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Add Some Nature to Your Life this Summer!

It seems that what we at the Schrader Center have known all along is now being proven by a wider group of scientists and researchers…Nature Rocks! It’s true. If you add in some time spent outdoors in nature, you can lessen the amount of stress that you feel and increase cognitive skills and creativity, according to the American Academy of Pediatrics and a Natural Learning Initiative study at North Carolina State University. Richard Louv, the author of “The Nature Principle: Reconnecting With Life in a Virtual Age” and “Last Child in the Woods: Saving Our Children From Nature-Deficit Disorder”, describes how it’s time to get back to nature in a recent article for the New York Times online edition. 

trail hikers

Oglebay Institute makes it easy to connect in nature with a myriad of summer camp options for adults and children of all ages. Check out OI’s website, and click on the Camps tab for information on Mountain Nature Camp, Junior Nature Camp and Nature Day Camp. Plus, we have tons of summer activities that put you right out on the trails and up close and personal with Mother Nature. We have guided nature walks, a fossil hunt, campfires, family backpacking and exploration and even astronomy! You can find a complete listing of our summer programs here:  OI_SP_rack_card.

Visit the Schrader Center this summer, and step into the outdoors with your family. We’re just a few minutes up the hill in Oglebay Park!


Family Nature Camp Offers Something for Everyone

Bring your family and join in the fun with the opportunity to camp together at Oglebay Institute’s Mountain Nature Camp on the weekend of Aug. 24-26, 2012.  As a mother and nature educator, I am looking forward to this opportunity to join other families at OI’s Mountain Nature Camp near Terra Alta, Preston County, WV for a weekend of camping and outdoor play.

Schrader Environmental Education Center naturalist, Greg Park, will be on hand as well as nature educators and other families for a weekend of outdoor fun in a comfortable, safe environment. The Family Camp weekend will offer programming suitable for beginner outdoors people and seasoned naturalists alike.

Facilities include a bathhouse and a small lodge with a dining room and lounge. Campers arrive Friday evening for check-in, set-up, dinner and campfire. Saturday will include a wide range of activities for beginners and experienced outdoors people including nature instruction, hiking, fishing, canoeing, camping gear demonstration, outdoor creative play and campfire. One additional activity will be provided Sunday morning before check-out. Each family will leave with a small gift to help them play outside!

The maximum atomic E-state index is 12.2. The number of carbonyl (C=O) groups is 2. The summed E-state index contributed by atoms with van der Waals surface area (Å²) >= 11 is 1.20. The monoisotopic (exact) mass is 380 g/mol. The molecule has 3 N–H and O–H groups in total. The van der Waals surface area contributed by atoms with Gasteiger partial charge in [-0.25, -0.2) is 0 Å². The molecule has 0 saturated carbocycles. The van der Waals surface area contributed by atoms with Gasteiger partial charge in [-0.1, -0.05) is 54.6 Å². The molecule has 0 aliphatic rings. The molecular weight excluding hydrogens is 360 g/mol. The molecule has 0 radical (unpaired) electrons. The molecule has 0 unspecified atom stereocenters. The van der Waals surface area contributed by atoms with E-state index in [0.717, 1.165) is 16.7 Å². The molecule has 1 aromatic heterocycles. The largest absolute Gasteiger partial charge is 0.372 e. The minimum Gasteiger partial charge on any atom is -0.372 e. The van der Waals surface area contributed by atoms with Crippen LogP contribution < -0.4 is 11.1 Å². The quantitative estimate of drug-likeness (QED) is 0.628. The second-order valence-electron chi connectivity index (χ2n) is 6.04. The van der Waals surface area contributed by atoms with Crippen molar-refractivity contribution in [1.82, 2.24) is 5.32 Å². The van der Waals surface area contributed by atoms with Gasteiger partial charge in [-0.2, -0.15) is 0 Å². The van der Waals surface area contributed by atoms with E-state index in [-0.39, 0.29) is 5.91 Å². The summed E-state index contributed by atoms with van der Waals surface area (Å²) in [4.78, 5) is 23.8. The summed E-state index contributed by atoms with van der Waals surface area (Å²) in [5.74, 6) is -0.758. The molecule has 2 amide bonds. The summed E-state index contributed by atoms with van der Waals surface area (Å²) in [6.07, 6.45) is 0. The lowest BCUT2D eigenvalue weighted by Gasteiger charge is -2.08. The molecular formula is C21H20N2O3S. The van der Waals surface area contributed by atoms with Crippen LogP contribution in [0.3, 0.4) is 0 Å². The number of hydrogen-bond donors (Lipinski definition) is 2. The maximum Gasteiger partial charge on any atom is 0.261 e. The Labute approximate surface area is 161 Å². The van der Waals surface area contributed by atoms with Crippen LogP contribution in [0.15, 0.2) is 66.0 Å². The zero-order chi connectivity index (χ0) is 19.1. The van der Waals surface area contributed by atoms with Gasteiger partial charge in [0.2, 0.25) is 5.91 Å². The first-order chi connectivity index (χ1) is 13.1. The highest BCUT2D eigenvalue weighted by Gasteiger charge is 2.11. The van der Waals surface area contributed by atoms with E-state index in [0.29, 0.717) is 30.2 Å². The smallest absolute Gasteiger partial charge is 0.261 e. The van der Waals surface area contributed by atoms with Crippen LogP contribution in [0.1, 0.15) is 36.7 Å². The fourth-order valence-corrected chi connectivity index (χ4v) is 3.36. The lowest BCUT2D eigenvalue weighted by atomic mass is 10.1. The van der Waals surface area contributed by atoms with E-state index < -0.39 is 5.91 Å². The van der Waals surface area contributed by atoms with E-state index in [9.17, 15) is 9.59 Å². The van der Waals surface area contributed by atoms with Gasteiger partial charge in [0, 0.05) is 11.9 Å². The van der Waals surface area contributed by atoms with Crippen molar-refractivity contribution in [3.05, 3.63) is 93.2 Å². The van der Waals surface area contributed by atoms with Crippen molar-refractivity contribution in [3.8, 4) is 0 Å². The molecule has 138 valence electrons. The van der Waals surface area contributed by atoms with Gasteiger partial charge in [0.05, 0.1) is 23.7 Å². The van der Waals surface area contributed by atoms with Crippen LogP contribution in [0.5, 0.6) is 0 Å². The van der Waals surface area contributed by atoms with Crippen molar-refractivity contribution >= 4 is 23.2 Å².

Cost is $75 for each parent with a child and $25 for each additional child. Oglebay Institute members pay $65 for parent with a child and $20 each additional child. Call the Schrader Center at  304-242-6855 to register.

This camp rounds out the host of the Schrader Environmental Center’s camping and nature education programs including Nature Day Camp (https://sites.google.com/site/seecndc/), Junior Nature Camp (www.juniornaturecamp.org ) and Mountain Nature Camp (www.mountainnaturecamp.org ).

Natasha Diamond has a B.S. in Wildlife Resources and a Master’s in Public Administration. Her love for wildlife, the outdoors and for helping children and families experience them, has led her to her most recent projects; program director for Oglebay Institute’s Junior Nature Camp and Mudpie Magic, an outdoor play and learning group for children and families in the Morgantown area. She also serves as full-time adventure guide for her two children, ages 6 and 3. www.wildplacesopenspaces.wordpress.com

Counting Crows

Counting the American Crows, Corvus brachyrhynchos, which converge between Wheeling Island and Bridgeport, OH has been a Post-Christmas Bird Count tradition for over two decades.  The tradition began when Carl Slater and Greg Eddy, Brooks Bird Club members, decided it would be an interesting challenge to try to quantify this impressive phenomenon. The two birders attempted almost every counting technique imaginable throughout the years; from counting individual birds per tree and estimating the population size multiplying by the number of trees, to estimating the number of crows arriving per minute. Getting a precise count of the crows proved nearly impossible. 

More recently Ryan Tomazin, a Junior Nature Camp alumnus and Brooks Bird Club member, has joined the effort. This year he recorded HD videos of the thousands of crows flying into the roost, and counted the individuals while playing the videos back in slow motion. While he was not able to get a precise count, this year’s estimate places about forty thousand crows in Bridgeport on December 17, slightly less than last year. ~Jacob Francis, Director of Environmental Education at the Schrader Center